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Food Facts

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Food Facts From The Chef

Here are some little-known facts about food that might surprise you.

  • Tomato ketchup contains acid so it can be used to clean brass and other  tarnished metals.
  • More than 95% of a cucumber is water.
  • The holes in Swiss cheese are made by pockets of gas produced during fermentation.
  • Eating ice cream can actually make you hotter. Most ice creams are full of fats and sugars, which contain lots of energy and, when you digest them, much of this energy is converted into heat.
  • In many fruits, the skin contains more vitamin C than the inside.
  • If you drop a raisin into a glass of fizzy mineral water, bubbles of gas will form around it and lift it to the surface. The bubbles will then escape and the raisin will fall again. The process can then repeat many times over…
  • Eating too much sugar can be a cause of the most common human disease in the world – tooth decay.
  • Iron makes up an important part of our blood. Good sources of iron include liver, meat, beans, nuts, brown rice and green leafy vegetables such as watercress. Even apples contain a small amount of iron and that’s why they turn brown if you cut one open.
  • There’s enough iron in the average human body to make a nail 7.5 centimetres long.
  • A tomato is a fruit, not a vegetable.
  • Saffron is a yellow coloured spice made from crocuses. It takes around 10,000 flowers to make 1 kilo of saffron, so it’s very, very expensive…
  • Contrary to common belief, carrots don’t really help you to see in the dark. However, they are a good source of vitamin A, which plays an important part in keeping your eyes healthy and working properly. Other good sources include spinach and apricots.
  • Coconut milk isn’t found naturally. It has to be made by boiling and straining the flesh of a coconut. The liquid inside a fresh coconut is called ‘coconut water’ and it’s rich in vitamins and minerals.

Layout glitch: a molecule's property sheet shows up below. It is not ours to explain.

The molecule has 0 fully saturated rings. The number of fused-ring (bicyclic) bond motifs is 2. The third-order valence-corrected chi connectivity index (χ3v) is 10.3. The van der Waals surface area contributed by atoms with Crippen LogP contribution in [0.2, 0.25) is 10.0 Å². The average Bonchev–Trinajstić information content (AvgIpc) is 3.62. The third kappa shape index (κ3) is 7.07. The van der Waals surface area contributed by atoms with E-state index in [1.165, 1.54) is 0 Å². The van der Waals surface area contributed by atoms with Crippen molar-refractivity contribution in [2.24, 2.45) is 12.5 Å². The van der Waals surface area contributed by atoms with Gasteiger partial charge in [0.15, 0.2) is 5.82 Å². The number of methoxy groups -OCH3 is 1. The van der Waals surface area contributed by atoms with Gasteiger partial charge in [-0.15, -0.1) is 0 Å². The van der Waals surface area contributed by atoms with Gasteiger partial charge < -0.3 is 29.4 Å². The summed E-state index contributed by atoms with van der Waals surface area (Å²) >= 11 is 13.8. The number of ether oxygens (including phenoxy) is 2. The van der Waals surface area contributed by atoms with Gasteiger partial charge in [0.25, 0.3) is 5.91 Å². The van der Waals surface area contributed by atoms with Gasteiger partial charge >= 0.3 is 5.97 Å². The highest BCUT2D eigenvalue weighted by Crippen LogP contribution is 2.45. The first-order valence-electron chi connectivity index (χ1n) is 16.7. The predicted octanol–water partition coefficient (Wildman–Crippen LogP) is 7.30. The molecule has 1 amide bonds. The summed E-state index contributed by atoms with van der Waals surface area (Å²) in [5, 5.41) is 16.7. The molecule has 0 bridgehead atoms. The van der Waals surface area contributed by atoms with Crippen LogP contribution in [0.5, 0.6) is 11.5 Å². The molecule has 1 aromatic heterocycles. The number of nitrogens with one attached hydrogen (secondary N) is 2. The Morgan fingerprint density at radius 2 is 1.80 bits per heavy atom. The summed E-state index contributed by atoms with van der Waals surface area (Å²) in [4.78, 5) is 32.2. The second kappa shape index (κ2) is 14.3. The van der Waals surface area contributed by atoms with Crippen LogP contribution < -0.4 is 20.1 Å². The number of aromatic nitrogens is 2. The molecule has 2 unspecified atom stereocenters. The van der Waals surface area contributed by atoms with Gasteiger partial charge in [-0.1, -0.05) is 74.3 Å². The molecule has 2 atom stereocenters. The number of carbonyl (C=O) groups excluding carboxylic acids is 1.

• People in different parts of the world have very different ideas about what makes a mouth-watering snack. Locusts are eaten in many countries, as are ants, crickets, spiders and even rattlesnakes…
  • Eating in space can be tricky because there is no gravity to keep your food on the plate. The first astronauts had to eat powdered food, which they mixed with warm water and ate through a straw or by squeezing it through a tube like toothpaste.
  • It might not look like it, but your tongue is changing all the time. The cells in your taste buds are replaced twice a day and each separate taste bud lasts about 10 days in all. There are around 10,000 taste buds on your tongue – so a lot’s happening in your mouth, even if you don’t know it…
  • The tongue can taste five basic flavours – sweet, sour, salty, bitter and something called ‘umami’ which is a Japanese word describing a kind of meaty flavour that you can also find in mushrooms and some cheeses.
  • Humans have one stomach but cows have four.

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